I added a little tiny box to my start-of-day routine. It's been miraculous.
I pick, at the start of the day, what's acceptable to procrastinate on.
Then, if I catch myself about to screw off doing something random, I just make sure I'm doing my acceptable procrastination -- reading a book, or science papers, or writing some letters I want to write to old friends, or watching videos on project management, or walking around a cool neighborhood of a city, or whatever else.
When the feeling of aversion strikes us, it hurts us primarily on three levels --
1. We're procrastinating, and thus not getting whatever that important thing is that we're procrastinating on.
2. The general tendency of procrastination is doing worthless things (obsessively compulsively click-click-clicking through Facebook and Twitter, surf the net randomly, play useless not-so-enjoyable games, whatever).
3. And, not least of all, we feel bad.
Well, if you pre-define procrastination, you still have to deal with #1. You're not doing the important work.
But it basically cures #2 and #3.
You probably have a variety of interests that are very life-affirming: maybe you like to rockclimb or scubadive, study history, or learn languages. Sooner or later, you're going to want to go check out new spots for climbing or diving, or get more into a language you're fond of.
This never occurs to us to do in that scared/averse/procrastinating mode. But if you've pre-defined it, you do it.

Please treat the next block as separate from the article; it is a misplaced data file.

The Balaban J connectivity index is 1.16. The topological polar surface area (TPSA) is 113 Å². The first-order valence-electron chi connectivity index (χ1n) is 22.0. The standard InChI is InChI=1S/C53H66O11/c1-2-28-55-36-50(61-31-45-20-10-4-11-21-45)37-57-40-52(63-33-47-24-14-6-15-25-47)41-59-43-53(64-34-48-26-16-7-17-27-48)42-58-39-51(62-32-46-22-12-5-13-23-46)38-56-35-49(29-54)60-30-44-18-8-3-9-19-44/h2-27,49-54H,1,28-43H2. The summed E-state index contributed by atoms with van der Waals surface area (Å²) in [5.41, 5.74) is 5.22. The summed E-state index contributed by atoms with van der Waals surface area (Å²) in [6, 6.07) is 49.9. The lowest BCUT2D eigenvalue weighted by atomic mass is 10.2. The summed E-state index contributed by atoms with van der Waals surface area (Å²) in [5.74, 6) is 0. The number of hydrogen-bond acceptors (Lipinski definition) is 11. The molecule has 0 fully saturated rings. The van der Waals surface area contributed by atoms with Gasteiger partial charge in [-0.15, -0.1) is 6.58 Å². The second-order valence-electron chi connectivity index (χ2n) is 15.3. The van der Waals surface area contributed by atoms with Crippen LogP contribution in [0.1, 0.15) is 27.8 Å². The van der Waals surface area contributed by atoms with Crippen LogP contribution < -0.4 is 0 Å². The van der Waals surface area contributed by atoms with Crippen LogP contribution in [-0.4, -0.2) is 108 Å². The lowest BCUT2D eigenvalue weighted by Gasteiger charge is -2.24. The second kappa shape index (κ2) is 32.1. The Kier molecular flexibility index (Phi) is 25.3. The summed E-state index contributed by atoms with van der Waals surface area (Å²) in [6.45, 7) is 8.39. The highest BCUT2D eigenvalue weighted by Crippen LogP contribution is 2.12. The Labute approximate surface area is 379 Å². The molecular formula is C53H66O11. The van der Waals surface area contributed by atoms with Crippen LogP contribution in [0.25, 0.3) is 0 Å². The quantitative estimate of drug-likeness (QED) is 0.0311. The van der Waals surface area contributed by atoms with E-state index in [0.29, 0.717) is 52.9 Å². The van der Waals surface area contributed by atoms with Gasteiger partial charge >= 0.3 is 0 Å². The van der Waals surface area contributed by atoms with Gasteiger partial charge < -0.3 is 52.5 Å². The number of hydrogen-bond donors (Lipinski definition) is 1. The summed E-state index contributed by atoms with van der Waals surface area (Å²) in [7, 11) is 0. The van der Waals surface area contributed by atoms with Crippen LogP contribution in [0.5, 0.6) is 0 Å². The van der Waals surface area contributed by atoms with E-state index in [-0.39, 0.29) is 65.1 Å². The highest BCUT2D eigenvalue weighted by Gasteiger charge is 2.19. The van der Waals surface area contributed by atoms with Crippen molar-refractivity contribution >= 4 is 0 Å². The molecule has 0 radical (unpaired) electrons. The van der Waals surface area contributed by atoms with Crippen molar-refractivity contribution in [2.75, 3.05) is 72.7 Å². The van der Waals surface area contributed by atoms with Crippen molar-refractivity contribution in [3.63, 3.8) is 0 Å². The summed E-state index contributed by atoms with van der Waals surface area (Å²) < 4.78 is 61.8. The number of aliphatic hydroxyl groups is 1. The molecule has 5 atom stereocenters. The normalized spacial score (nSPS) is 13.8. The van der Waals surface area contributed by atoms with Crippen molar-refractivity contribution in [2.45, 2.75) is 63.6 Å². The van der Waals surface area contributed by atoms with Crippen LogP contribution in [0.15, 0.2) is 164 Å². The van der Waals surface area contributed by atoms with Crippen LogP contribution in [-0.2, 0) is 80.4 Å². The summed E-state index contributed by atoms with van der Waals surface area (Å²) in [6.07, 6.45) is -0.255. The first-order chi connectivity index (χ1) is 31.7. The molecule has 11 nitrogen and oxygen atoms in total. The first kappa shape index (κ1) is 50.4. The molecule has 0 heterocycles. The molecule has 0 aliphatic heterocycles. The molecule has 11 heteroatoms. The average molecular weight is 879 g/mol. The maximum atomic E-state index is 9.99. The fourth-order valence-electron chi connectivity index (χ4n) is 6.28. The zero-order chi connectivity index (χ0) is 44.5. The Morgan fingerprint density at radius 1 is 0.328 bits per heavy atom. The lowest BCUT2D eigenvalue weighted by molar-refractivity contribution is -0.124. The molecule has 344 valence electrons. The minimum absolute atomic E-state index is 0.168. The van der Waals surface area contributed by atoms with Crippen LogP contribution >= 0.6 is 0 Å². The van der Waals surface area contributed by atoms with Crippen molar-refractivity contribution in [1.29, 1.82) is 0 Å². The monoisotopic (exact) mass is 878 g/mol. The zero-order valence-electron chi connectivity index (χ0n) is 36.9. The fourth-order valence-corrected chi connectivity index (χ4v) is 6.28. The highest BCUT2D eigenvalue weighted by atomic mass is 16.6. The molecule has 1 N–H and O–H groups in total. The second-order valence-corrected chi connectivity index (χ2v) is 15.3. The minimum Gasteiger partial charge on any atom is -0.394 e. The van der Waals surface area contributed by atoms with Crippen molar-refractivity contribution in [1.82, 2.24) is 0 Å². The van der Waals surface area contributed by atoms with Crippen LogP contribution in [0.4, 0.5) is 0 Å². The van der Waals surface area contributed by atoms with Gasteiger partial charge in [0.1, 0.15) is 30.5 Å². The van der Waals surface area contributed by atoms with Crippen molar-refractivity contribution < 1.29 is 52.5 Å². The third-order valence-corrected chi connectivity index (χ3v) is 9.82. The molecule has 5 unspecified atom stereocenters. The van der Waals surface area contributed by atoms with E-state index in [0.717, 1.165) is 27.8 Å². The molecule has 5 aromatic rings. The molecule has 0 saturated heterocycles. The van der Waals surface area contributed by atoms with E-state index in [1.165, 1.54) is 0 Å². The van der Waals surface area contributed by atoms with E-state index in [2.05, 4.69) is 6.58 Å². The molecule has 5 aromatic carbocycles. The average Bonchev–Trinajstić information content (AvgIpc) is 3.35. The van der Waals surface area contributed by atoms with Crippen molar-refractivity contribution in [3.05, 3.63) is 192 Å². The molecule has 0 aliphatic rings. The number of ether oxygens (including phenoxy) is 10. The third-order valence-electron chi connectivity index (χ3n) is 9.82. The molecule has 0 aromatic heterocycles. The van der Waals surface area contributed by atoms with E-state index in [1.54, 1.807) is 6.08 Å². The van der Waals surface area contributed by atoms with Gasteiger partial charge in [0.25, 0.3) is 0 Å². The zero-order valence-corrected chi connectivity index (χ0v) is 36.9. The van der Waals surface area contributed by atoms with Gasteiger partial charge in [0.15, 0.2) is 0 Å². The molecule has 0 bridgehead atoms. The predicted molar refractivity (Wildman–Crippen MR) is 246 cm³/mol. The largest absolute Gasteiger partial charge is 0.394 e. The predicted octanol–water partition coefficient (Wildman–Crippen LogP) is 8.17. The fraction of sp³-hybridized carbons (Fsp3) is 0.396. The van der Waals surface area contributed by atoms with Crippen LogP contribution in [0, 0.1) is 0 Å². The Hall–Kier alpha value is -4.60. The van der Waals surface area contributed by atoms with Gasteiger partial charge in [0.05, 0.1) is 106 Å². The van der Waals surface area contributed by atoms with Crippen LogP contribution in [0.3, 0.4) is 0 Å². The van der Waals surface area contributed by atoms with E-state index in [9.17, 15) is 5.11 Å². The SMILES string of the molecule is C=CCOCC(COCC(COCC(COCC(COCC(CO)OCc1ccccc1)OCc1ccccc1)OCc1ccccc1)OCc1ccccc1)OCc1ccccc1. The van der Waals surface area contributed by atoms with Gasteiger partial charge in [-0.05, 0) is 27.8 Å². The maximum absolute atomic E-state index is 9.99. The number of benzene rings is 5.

So I say, "Okay, if I'm procrastinating anyway, I might as well start checking flights and trains for when I'm in China next to see if I want to take rail and stop in the countryside for a few days."
There's probably magazines, journals, books, and papers you want to read sooner or later, or videos and courses to watch. If you're ever going to do it, it's probably good to do it when you'd otherwise be screwing off.
I actually get really jazzed up researching financial statements and stocks. I just really like it. I don't know, maybe it sounds boring to you, but for whatever reason, I can just pour through financial statements and reports about companies and look for stocks that seem to be underpriced under something like Ben Graham's criteria.
Now, this feels all very indulgent to me most of the time. It's not the best use of my time to be researching stocks and financials, not at all. But if I'm screwing off anyways, then, well, hell, what's the Japanese government going to do with their stake in Nippon Telephone and Telegraph, how are the new low prices going to stabilize to net income at NTT DoCoMo, the forward P/E on NTT is 6.1 on Morningstar and with a projected dividend yield of 2.39%... hmm...
I've got better things to do than that, but if I'm struck with writer's block or confusion or whatever at the core thing I'm doing, there's certainly worse ways to spend the time than digging into stocks and financials.
Which brings us to the final point -- when you've consciously chosen your procrastination, yes, you get that boost that you're doing something at least mildly useful. But far more importantly, you don't feel bad.
It's allowable. It's kosher. It's all good.